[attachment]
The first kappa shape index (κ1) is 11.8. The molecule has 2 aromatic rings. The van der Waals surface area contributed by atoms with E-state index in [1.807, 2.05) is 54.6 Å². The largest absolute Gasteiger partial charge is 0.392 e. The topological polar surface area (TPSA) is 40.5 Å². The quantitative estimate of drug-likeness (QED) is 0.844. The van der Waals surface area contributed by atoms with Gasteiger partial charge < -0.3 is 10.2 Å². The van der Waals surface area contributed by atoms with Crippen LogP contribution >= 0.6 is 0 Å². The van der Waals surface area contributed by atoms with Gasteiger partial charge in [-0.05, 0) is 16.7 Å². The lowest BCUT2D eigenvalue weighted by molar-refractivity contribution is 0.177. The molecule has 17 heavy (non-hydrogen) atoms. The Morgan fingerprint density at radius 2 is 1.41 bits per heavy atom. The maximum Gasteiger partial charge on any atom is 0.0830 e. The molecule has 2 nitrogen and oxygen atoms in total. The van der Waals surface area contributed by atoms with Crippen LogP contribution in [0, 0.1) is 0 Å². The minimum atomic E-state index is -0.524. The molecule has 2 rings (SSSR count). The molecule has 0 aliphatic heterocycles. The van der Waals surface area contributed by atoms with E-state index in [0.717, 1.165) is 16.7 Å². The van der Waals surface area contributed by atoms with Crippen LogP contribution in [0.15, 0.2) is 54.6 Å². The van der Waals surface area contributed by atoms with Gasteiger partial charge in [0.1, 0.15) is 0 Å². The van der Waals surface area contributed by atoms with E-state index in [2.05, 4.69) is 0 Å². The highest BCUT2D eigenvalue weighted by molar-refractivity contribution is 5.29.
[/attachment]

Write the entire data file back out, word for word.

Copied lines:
The first kappa shape index (κ1) is 11.8. The molecule has 2 aromatic rings. The van der Waals surface area contributed by atoms with E-state index in [1.807, 2.05) is 54.6 Å². The largest absolute Gasteiger partial charge is 0.392 e. The topological polar surface area (TPSA) is 40.5 Å². The quantitative estimate of drug-likeness (QED) is 0.844. The van der Waals surface area contributed by atoms with Gasteiger partial charge < -0.3 is 10.2 Å². The van der Waals surface area contributed by atoms with Crippen LogP contribution >= 0.6 is 0 Å². The van der Waals surface area contributed by atoms with Gasteiger partial charge in [-0.05, 0) is 16.7 Å². The lowest BCUT2D eigenvalue weighted by molar-refractivity contribution is 0.177. The molecule has 17 heavy (non-hydrogen) atoms. The Morgan fingerprint density at radius 2 is 1.41 bits per heavy atom. The maximum Gasteiger partial charge on any atom is 0.0830 e. The molecule has 2 nitrogen and oxygen atoms in total. The van der Waals surface area contributed by atoms with Crippen LogP contribution in [0, 0.1) is 0 Å². The minimum atomic E-state index is -0.524. The molecule has 2 rings (SSSR count). The molecule has 0 aliphatic heterocycles. The van der Waals surface area contributed by atoms with E-state index in [0.717, 1.165) is 16.7 Å². The van der Waals surface area contributed by atoms with Crippen LogP contribution in [0.15, 0.2) is 54.6 Å². The van der Waals surface area contributed by atoms with Gasteiger partial charge in [0.1, 0.15) is 0 Å². The van der Waals surface area contributed by atoms with E-state index in [2.05, 4.69) is 0 Å². The highest BCUT2D eigenvalue weighted by molar-refractivity contribution is 5.29.